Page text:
Cornell Interim President Hunter Rawlings greeted several thousand new students, along with their families and friends, during New Student Convocation on Aug. 20 at Schoellkopf Field. He urged the Class of 2020 not to just seek a degree.
“You’re here to get a degree, yes, but that’s not the real reason you’re here,” he said. “The real reason you’re here is to learn things you never dreamed you could learn. You’ll find professors here who will inspire you, prod you, irritate you while creating environments that enable learning to take place.”
And the only way to fully broaden one’s academic horizons, he said, is by making oneself uncomfortable.
“Get enough confidence in your first or second year to take some academic risks,” said Rawlings, who’s in his third stint as the university’s president, and second in an interim capacity. He is also a professor in the Department of Classics.
“Take some courses that seem pretty tough, pretty challenging – outside your comfort zone,” he said. “Go ahead and do it, because why else are you here, after all? Not just to earn grades, but to learn things.”
Rawlings’ address capped an hourlong convocation welcoming the more than 3,000 members of the Class of 2020, who along with their guests produced an estimated crowd of more than 10,000 in Schoellkopf Crescent. The event was part of Orientation Weekend, Aug. 19-22, in preparation for the first day of classes on Aug. 23.
The convocation began with welcome remarks from Ethan Kramer ’17, co-chair of the Orientation Steering Committee (OSC), and Jordan Berger ’17, president of the Student Assembly. Berger urged the students to make new friends and meet as many people as possible, quoting scientist Bill Nye ’77, who said, “Everyone you meet knows something you don’t.”
Berger was followed by Ryan Lombardi, vice president for student and campus life, who gave a short yet impassioned plea to the students, who are preparing “to embark on your intellectual journey at one of the world’s truly great universities.” He urged them to use more than their heads for learning.
“Beyond just opening your mind, I ask you to open your heart,” he said. “Because while the mind will allow you to thrive and create for our world, the heart is what allows you to experience it. It is what allows you to live, it’s what allows you to love, and it is what allows you to feel the consequence of all that you do through your mind.”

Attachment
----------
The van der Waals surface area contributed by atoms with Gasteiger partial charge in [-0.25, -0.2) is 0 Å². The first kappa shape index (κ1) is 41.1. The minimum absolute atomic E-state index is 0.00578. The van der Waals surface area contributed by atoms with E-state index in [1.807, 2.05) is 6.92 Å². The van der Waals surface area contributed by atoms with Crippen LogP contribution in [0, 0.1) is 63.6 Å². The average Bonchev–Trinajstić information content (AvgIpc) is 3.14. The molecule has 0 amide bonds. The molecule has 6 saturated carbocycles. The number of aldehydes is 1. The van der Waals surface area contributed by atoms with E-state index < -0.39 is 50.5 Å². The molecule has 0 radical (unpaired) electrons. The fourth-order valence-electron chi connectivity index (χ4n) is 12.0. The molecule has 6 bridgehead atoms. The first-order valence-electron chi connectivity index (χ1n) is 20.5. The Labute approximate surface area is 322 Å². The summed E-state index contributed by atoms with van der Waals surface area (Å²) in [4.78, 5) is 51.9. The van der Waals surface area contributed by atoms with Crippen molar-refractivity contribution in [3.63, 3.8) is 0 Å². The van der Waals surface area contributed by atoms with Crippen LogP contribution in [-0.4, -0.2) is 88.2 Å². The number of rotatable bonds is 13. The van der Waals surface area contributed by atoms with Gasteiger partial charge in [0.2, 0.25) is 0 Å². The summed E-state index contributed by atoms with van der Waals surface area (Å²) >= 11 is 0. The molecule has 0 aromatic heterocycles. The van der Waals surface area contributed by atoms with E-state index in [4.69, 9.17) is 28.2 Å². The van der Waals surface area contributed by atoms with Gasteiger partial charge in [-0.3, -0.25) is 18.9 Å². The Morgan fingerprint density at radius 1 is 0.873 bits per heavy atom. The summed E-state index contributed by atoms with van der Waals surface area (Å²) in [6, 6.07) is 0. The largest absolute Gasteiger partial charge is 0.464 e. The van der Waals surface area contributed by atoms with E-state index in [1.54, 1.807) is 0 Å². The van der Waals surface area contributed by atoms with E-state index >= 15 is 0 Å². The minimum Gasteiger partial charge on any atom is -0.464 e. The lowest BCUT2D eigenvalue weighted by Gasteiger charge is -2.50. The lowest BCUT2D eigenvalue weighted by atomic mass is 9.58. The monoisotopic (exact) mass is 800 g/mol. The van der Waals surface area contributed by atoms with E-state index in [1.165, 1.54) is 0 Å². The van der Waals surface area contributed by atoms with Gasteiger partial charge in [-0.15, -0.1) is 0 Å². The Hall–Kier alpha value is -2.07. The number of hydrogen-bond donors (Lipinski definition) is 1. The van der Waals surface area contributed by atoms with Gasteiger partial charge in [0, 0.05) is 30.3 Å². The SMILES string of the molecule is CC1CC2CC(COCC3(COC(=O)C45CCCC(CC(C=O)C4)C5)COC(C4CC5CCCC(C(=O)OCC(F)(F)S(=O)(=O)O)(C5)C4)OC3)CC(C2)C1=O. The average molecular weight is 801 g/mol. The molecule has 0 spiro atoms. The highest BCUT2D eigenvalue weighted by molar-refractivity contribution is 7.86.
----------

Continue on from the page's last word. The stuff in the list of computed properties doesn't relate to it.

Disagreeing with someone else’s view doesn’t mean one has to dismiss the other person, he suggested.
“Why is it not possible to have a cogent argument related to a concept or issue you’ve studied or feel passionate about while also expressing empathy, curiosity and a desire for understanding toward your counterpart?” he asked. “It is possible, you see; it just takes more effort. It requires we spend more time, and, most importantly, it requires you to invest more of yourself. But that is an investment worth making, because our world desperately needs more heart right now.”
The Cornell University Chorus and Glee Club followed Lombardi’s remarks with a rendition of “Song for Cornell,” then OSC co-chair Lauren Dennis ’17 offered her welcome to new students by suggesting that “there’s no right way” to experience orientation, or one’s first year at Cornell.
Dennis introduced Rawlings, who served as Cornell’s 10th president from 1995 to 2003, then served as interim president from 2005-06. Rawlings’ third stint began in April, following the death in March of President Elizabeth Garrett.
The 71-year-old Rawlings noted that the university brought “a very talented, diverse class to Cornell” this year. The Class of 2020 represents 60 nations, including the U.S., with students coming from 48 states, plus Washington, D.C., Puerto Rico and the U.S. Virgin Islands.
“You were selected from almost 45,000 applicants – that’s the most in Cornell history,” he said to enthusiastic applause.
Rawlings urged students to reject the idea of a college education in purely economic terms, even while noting the return on investment is great – approximately $1 million more in lifetime earnings, he said, over someone with a high school degree.
“But when we think of degrees as products, colleges as purveyors of those products, and students as customers, the results are terrible,” he said. “Students can feel entitled to classes that don’t push them too hard, they can feel entitled to high grades and to course material that does not challenge their assumptions.
“I want to advise you today,” he added, “that is very unlikely to happen at Cornell.”
Rawlings reminded students that, unlike most big-ticket purchases, an education requires the “so-called buyer to do most of the work to obtain the value.” He reminded the students that education is a two-way street, and both parties must play important roles to ensure a positive outcome.
“We’re going to challenge you, encourage you, support you. We’ll hold you to high standards of academic integrity,” he said. “We hope that you’ll do your part to make our joint enterprise a success. Welcome to Cornell, a really great place to learn.”